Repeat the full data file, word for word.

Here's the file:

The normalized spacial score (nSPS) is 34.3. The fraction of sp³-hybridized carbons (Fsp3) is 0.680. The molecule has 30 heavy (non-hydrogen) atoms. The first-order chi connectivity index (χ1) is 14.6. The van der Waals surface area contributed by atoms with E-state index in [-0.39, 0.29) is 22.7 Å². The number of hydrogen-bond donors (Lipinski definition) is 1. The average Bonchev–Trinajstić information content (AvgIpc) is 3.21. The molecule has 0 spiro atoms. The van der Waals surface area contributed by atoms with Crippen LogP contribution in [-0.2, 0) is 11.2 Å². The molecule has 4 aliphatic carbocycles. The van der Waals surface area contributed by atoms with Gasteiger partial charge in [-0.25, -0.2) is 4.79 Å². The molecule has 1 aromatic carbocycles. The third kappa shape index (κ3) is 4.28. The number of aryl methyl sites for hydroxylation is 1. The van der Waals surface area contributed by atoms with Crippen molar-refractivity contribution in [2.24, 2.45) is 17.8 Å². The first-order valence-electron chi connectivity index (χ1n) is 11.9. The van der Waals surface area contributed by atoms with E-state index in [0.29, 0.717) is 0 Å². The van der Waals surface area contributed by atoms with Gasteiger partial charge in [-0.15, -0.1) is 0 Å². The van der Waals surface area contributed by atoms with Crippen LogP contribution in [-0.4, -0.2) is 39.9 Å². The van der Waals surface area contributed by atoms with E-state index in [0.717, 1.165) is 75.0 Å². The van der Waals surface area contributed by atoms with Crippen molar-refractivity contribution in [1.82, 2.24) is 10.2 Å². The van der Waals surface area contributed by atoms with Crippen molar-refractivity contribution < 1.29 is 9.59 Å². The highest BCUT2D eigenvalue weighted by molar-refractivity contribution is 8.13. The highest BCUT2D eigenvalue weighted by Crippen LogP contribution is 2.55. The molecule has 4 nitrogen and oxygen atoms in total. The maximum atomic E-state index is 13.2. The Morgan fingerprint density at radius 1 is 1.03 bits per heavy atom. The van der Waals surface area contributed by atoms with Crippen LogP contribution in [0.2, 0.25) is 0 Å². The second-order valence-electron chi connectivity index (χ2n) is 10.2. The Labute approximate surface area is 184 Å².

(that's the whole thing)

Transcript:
The normalized spacial score (nSPS) is 34.3. The fraction of sp³-hybridized carbons (Fsp3) is 0.680. The molecule has 30 heavy (non-hydrogen) atoms. The first-order chi connectivity index (χ1) is 14.6. The van der Waals surface area contributed by atoms with E-state index in [-0.39, 0.29) is 22.7 Å². The number of hydrogen-bond donors (Lipinski definition) is 1. The average Bonchev–Trinajstić information content (AvgIpc) is 3.21. The molecule has 0 spiro atoms. The van der Waals surface area contributed by atoms with Crippen LogP contribution in [-0.2, 0) is 11.2 Å². The molecule has 4 aliphatic carbocycles. The van der Waals surface area contributed by atoms with Gasteiger partial charge in [-0.25, -0.2) is 4.79 Å². The molecule has 1 aromatic carbocycles. The third kappa shape index (κ3) is 4.28. The number of aryl methyl sites for hydroxylation is 1. The van der Waals surface area contributed by atoms with Crippen molar-refractivity contribution in [2.24, 2.45) is 17.8 Å². The first-order valence-electron chi connectivity index (χ1n) is 11.9. The van der Waals surface area contributed by atoms with E-state index in [0.29, 0.717) is 0 Å². The van der Waals surface area contributed by atoms with Gasteiger partial charge in [-0.15, -0.1) is 0 Å². The van der Waals surface area contributed by atoms with Crippen LogP contribution in [-0.4, -0.2) is 39.9 Å². The van der Waals surface area contributed by atoms with E-state index in [0.717, 1.165) is 75.0 Å². The van der Waals surface area contributed by atoms with Crippen molar-refractivity contribution in [1.82, 2.24) is 10.2 Å². The van der Waals surface area contributed by atoms with Crippen molar-refractivity contribution < 1.29 is 9.59 Å². The highest BCUT2D eigenvalue weighted by molar-refractivity contribution is 8.13. The highest BCUT2D eigenvalue weighted by Crippen LogP contribution is 2.55. The molecule has 4 nitrogen and oxygen atoms in total. The maximum atomic E-state index is 13.2. The Morgan fingerprint density at radius 1 is 1.03 bits per heavy atom. The van der Waals surface area contributed by atoms with Crippen LogP contribution in [0.2, 0.25) is 0 Å². The second-order valence-electron chi connectivity index (χ2n) is 10.2. The Labute approximate surface area is 184 Å².